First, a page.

Why Every Compliance Officer Should Lead Innovation


The role of a compliance officer has never been easy. But today it is more difficult than ever, with additional regulatory burdens springing up all the time, especially in response to increasing data and privacy concerns.

It’s compliance officer’s responsibillty to ensure their company complies with both external regulations and internal policies, i.e. following the rules.

But toeing the line can make it difficult to think outside the box and be innovative. In fact, it has become a point of contention in some organizations. Over a third of business leaders report tension between innovation and compliance in their organization, according to Bizagi’s global research.

Just because you’re adhering to regulation doesn’t mean you can’t innovate and explore ways to enhance your business. In fact, compliance is a crucial part of both risk management and the digital transformation journey.

“Digital governance should not be left to chance. Ineffective governance creates waste and missed opportunities, making digital transformation riskier and costlier than it needs to be,” write the authors of Leading Digital. Embrace compliance and you’ll enhance other areas of your business.

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Innovation and compliance: friends, not foes

Data is the most valuable asset that many businesses possess. It’s the gateway to customer insights and can help power new technology like the Internet of Things and Machine Learning. Data can unlock numerous new possibilities and business processes, but equally, it can be the undoing of a company. Data need to properly protected and considered as part of risk management. It’s the responsibility of the compliance officer to keep it in check.

Regulations are designed to protect both consumers and organizations from perils such as cyber-attacks. However, being compliant does not mean the end of innovation. It’s not an ‘and/or’ situation.

“We are experiencing a moment when regulation becomes crucial for innovation to remain sustainable,” reports Forbes.

Regulations should not be seen as an impediment, but as “an opportunity for tech companies to revisit business models and be even more innovative… [We need] appropriate and novel tools to empower users to be put back in control of their personal information. Regulation alone will not be able to protect the user and create a sustainable ecosystem for IoT.”

If companies are looking to embrace new technology, the compliance officer needs to guarantee compliance first.

Make compliance the default

With an increasing number of data regulations to adhere to, such as GDPR, organizations are required to build data protection “by design” into their processes. Failure to comply could result in hefty fines and put a serious dent in your reputation and customer trust.

But yet, many companies only consider compliance around their processes retrospectively, leaving them on the back foot. If you take a compliance-first approach to processes, such as supply chain management or underwriting insurance policies, it not only ensures adherence, but compliance can become a driver of innovation, not a blocker. Digital process platforms allow you to map regulatory requirements. This gives you a highly visual way to check you’re complying.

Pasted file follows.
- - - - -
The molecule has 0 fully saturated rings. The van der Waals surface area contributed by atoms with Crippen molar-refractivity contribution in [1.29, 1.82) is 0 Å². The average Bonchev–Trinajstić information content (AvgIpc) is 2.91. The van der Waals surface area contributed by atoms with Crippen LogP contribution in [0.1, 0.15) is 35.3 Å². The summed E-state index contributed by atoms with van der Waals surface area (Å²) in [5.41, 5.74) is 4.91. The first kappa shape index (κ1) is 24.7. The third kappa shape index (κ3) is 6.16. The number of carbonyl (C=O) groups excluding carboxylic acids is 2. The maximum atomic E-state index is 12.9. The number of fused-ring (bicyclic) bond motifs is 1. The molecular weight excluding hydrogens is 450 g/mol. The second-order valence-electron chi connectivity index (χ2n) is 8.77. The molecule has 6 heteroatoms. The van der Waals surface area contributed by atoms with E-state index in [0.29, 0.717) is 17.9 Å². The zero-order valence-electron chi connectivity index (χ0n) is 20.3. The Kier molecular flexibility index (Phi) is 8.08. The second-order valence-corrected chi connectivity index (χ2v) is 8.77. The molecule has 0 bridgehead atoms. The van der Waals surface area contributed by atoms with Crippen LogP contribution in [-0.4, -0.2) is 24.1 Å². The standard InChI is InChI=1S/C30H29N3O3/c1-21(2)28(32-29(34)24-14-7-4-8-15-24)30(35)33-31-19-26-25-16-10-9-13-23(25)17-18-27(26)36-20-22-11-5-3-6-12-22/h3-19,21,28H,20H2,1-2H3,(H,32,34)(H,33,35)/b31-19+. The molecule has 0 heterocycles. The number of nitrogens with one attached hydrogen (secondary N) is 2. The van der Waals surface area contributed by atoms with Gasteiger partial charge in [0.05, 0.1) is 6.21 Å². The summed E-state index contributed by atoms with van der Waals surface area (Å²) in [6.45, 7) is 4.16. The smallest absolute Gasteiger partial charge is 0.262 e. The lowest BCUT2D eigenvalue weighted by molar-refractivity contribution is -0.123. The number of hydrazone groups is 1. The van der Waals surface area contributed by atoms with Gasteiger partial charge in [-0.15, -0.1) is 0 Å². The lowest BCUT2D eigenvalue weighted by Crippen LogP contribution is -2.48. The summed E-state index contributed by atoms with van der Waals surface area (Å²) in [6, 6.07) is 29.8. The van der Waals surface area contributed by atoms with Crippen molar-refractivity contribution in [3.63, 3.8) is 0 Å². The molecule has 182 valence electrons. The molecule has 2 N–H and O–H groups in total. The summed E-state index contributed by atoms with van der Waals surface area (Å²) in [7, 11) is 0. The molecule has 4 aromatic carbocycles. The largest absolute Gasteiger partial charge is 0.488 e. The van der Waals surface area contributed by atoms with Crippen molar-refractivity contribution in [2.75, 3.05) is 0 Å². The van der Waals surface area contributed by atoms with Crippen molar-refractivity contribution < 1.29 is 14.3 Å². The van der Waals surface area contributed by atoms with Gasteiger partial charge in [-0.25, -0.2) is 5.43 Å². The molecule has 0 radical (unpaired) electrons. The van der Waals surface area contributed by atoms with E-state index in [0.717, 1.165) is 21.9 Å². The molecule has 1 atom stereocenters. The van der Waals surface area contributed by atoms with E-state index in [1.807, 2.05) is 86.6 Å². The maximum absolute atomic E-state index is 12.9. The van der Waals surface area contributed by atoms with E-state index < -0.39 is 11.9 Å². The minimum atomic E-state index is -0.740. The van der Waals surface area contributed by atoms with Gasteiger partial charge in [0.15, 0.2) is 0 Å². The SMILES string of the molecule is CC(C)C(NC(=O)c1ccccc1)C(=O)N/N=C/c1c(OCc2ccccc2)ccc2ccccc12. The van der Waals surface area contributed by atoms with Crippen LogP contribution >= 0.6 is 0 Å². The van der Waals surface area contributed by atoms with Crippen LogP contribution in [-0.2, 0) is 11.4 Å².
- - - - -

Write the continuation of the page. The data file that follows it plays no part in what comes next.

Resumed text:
Once your processes are mapped out, you can then see where it’s possible to implement automation solutions. Not only is this more efficient than manual processesbut also eliminates the risk of manual errors. And people can’t forget to do what’s automated! So you can be sure that what needs to happen, will happen.

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Keep up with changing regulation

The right digital platform can also help adjust your processes in response to new rules or the needs of your business. It’s why compliance officers are piloting technology to aid risk management. Just as business leaders report tension between compliance and innovation, the same number (36%) say agility vs compliance is causing tension. But yet again, the two can work together.

Speed is important to business. But if new products, channels or processes don’t comply by design, a step forward can soon turn into two steps back. This agile approach is important because regulations change, so you need to be able to respond and adapt.


Bizagi customer Generali mitigated risk by digitizing their operations. This helped them to keep up with changing regulations and make the leap from paper-based systems to automation solutions and efficient workflows. The insurer automated the most complex underwriting processes in its business to increase process control associated with policy documents within the Corporate Risks department.

As a result, Generali had a fully-automated process audit enabling agility in response to changing regulation, with the ability to see real-time brokers’ snapshots of the current business portfolio. They also halved the time spent underwriting and processing the most complex offers and reduced their insurance claims loss ratio by up to 5%.

Innovate with compliance

In the digital age, compliance needs to be built into everything an organization does. It’s the compliance officer’s responsibility to make sure it happens. Having a business that is compliant by design can help you react quickly to changes in technology, laws or customer expectations. So, convince your colleagues that compliance is a friend of innovation, not its foe and use digital process automation solutions to achieve both.

This article is based on a larger research report. So if you’d like to learn more about how to digitize your customer engagement strategy, why not download our complimentary report: ‘Make your Breakthrough in Governance & Compliance.’